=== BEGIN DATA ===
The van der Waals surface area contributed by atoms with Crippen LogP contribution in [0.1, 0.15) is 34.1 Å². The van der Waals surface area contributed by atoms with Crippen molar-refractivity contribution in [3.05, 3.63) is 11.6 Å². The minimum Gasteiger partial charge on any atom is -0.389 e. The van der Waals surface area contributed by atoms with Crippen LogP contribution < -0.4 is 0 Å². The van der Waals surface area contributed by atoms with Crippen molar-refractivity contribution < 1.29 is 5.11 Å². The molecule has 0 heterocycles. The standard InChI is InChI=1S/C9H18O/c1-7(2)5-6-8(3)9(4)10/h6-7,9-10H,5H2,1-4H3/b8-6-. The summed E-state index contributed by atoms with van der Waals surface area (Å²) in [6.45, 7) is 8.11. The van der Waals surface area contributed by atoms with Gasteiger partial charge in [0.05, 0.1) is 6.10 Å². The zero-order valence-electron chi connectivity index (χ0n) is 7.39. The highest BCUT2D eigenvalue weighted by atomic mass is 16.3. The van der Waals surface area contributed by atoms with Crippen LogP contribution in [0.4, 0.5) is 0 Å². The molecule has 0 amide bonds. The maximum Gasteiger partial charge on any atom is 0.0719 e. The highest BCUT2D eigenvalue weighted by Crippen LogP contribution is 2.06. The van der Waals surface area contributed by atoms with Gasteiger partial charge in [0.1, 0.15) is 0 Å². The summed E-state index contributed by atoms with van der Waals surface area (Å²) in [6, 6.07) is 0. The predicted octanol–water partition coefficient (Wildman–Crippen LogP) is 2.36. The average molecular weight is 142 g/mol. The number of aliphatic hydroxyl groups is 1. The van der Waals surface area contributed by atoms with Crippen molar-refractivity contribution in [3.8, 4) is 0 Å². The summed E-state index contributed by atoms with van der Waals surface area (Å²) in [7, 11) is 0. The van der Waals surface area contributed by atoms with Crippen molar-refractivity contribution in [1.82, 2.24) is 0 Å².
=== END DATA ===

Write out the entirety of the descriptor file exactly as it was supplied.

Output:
The van der Waals surface area contributed by atoms with Crippen LogP contribution in [0.1, 0.15) is 34.1 Å². The van der Waals surface area contributed by atoms with Crippen molar-refractivity contribution in [3.05, 3.63) is 11.6 Å². The minimum Gasteiger partial charge on any atom is -0.389 e. The van der Waals surface area contributed by atoms with Crippen LogP contribution < -0.4 is 0 Å². The van der Waals surface area contributed by atoms with Crippen molar-refractivity contribution < 1.29 is 5.11 Å². The molecule has 0 heterocycles. The standard InChI is InChI=1S/C9H18O/c1-7(2)5-6-8(3)9(4)10/h6-7,9-10H,5H2,1-4H3/b8-6-. The summed E-state index contributed by atoms with van der Waals surface area (Å²) in [6.45, 7) is 8.11. The van der Waals surface area contributed by atoms with Gasteiger partial charge in [0.05, 0.1) is 6.10 Å². The zero-order valence-electron chi connectivity index (χ0n) is 7.39. The highest BCUT2D eigenvalue weighted by atomic mass is 16.3. The van der Waals surface area contributed by atoms with Crippen LogP contribution in [0.4, 0.5) is 0 Å². The molecule has 0 amide bonds. The maximum Gasteiger partial charge on any atom is 0.0719 e. The highest BCUT2D eigenvalue weighted by Crippen LogP contribution is 2.06. The van der Waals surface area contributed by atoms with Gasteiger partial charge in [0.1, 0.15) is 0 Å². The summed E-state index contributed by atoms with van der Waals surface area (Å²) in [6, 6.07) is 0. The predicted octanol–water partition coefficient (Wildman–Crippen LogP) is 2.36. The average molecular weight is 142 g/mol. The number of aliphatic hydroxyl groups is 1. The van der Waals surface area contributed by atoms with Crippen molar-refractivity contribution in [3.8, 4) is 0 Å². The summed E-state index contributed by atoms with van der Waals surface area (Å²) in [7, 11) is 0. The van der Waals surface area contributed by atoms with Crippen molar-refractivity contribution in [1.82, 2.24) is 0 Å².